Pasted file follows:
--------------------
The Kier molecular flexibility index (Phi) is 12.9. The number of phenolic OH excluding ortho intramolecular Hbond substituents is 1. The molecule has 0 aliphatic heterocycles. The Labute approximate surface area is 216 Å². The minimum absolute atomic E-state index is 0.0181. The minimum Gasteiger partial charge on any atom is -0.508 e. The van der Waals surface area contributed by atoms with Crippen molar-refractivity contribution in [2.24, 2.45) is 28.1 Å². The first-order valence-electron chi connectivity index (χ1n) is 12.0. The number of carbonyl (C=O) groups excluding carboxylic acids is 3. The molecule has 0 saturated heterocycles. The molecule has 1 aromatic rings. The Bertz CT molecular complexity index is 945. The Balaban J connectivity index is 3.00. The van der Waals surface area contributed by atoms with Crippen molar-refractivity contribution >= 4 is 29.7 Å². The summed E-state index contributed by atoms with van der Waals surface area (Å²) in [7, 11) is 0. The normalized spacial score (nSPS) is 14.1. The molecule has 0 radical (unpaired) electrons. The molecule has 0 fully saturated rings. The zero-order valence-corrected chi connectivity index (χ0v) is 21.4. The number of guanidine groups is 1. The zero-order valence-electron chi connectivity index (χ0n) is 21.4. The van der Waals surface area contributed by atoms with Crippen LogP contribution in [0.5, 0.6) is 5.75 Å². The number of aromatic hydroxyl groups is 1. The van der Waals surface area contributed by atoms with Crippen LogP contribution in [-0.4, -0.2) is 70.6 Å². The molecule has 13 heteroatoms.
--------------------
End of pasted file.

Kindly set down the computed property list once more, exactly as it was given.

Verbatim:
The Kier molecular flexibility index (Phi) is 12.9. The number of phenolic OH excluding ortho intramolecular Hbond substituents is 1. The molecule has 0 aliphatic heterocycles. The Labute approximate surface area is 216 Å². The minimum absolute atomic E-state index is 0.0181. The minimum Gasteiger partial charge on any atom is -0.508 e. The van der Waals surface area contributed by atoms with Crippen molar-refractivity contribution in [2.24, 2.45) is 28.1 Å². The first-order valence-electron chi connectivity index (χ1n) is 12.0. The number of carbonyl (C=O) groups excluding carboxylic acids is 3. The molecule has 0 saturated heterocycles. The molecule has 1 aromatic rings. The Bertz CT molecular complexity index is 945. The Balaban J connectivity index is 3.00. The van der Waals surface area contributed by atoms with Crippen molar-refractivity contribution >= 4 is 29.7 Å². The summed E-state index contributed by atoms with van der Waals surface area (Å²) in [7, 11) is 0. The normalized spacial score (nSPS) is 14.1. The molecule has 0 radical (unpaired) electrons. The molecule has 0 fully saturated rings. The zero-order valence-corrected chi connectivity index (χ0v) is 21.4. The number of guanidine groups is 1. The zero-order valence-electron chi connectivity index (χ0n) is 21.4. The van der Waals surface area contributed by atoms with Crippen LogP contribution in [0.5, 0.6) is 5.75 Å². The number of aromatic hydroxyl groups is 1. The van der Waals surface area contributed by atoms with Crippen LogP contribution in [-0.4, -0.2) is 70.6 Å². The molecule has 13 heteroatoms.